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Genetic Variants Decrease Rate of Metabolism

Published: Thursday, October 31, 2013
Last Updated: Thursday, October 31, 2013
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Defects to gene reveal potential new therapeutic targets against obesity and type 2 diabetes.

Researchers from the Wellcome Trust Sanger Institute and the University of Cambridge have found a novel genetic cause of severe obesity. Although relatively rare, this is the first time that scientists have seen genetic variants that reduce the body's ability to burn calories.

The team identified several rare variants on the gene KSR2. These mutations disrupt signaling of a biological pathway that, in turn, slows down metabolism. KSR2 gene could represent a new therapeutic target for the treatment of obesity and type 2 diabetes.

Changes in diet and levels of physical activity underlie the recent increase in obesity in the UK and worldwide, however there is a lot of variation in how much weight people gain. This variation between people is influenced by genetic factors and many of the genes involved act in the brain.

"For a long time, scientists and clinicians have speculated that some people may burn calories at a slower rate than others," says Dr Inês Barroso, co-lead author from the Wellcome Trust Sanger Institute. "Our findings provide the first evidence that defects in a particular gene, KSR2, may affect a person's metabolic rate and how their bodies process calories."

The team sequenced the DNA from more than 2,000 children with early-onset obesity and identified multiple mutations in the KSR2 gene. KSR2 belongs to a group of proteins called scaffolding proteins which play a critical role in ensuring that signals from hormones such as insulin are correctly processed by cells in the body to regulate how cells grow, divide and use energy.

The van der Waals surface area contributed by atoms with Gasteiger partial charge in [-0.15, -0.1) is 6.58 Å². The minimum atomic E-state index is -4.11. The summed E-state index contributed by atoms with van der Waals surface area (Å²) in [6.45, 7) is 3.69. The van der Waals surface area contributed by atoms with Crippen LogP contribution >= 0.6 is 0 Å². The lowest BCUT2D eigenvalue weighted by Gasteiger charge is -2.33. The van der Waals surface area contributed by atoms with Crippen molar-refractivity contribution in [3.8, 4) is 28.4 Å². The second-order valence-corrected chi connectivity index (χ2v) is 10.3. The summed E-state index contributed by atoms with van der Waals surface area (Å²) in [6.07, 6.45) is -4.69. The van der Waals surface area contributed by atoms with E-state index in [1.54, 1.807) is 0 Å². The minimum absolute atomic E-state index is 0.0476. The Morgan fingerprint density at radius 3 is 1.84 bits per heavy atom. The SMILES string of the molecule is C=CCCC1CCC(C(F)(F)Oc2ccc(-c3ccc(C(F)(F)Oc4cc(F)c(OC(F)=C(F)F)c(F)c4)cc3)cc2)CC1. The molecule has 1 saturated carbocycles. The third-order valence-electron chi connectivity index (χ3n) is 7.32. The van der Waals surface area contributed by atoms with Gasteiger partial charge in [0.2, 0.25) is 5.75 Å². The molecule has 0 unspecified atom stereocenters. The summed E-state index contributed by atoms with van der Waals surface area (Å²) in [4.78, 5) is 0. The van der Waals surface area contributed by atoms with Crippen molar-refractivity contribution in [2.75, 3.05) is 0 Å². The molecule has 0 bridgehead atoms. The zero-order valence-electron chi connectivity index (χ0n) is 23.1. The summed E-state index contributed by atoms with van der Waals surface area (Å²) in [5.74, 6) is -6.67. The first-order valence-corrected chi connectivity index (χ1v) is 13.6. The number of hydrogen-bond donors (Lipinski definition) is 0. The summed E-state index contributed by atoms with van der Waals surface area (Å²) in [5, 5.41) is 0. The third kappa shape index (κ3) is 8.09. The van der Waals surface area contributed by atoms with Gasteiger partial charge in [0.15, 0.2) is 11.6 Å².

They found that many of the mutations disrupt these cellular signals and reduce the ability of cells to use glucose and fatty acids. Patients who had the mutations in KSR2 had an increased drive to eat in childhood, but also a reduced metabolic rate, indicating that they have a reduced ability to use up all the energy that they consume.

"Up until now, the genes we have identified that control body weight have largely affected appetite," says Professor Farooqi, lead author from the University of Cambridge "However, KSR2 is different in that it also plays a role in regulating how energy is used in the body. In the future, modulation of KSR2 may represent a useful therapeutic strategy for obesity and type 2 diabetes."

The discovery of KSR2 variants contributing to obesity adds another level of understanding to the body's mechanisms for regulating weight. The team is continuing to study the genetic factors influencing obesity, findings which they hope to translate into beneficial therapies in the future.

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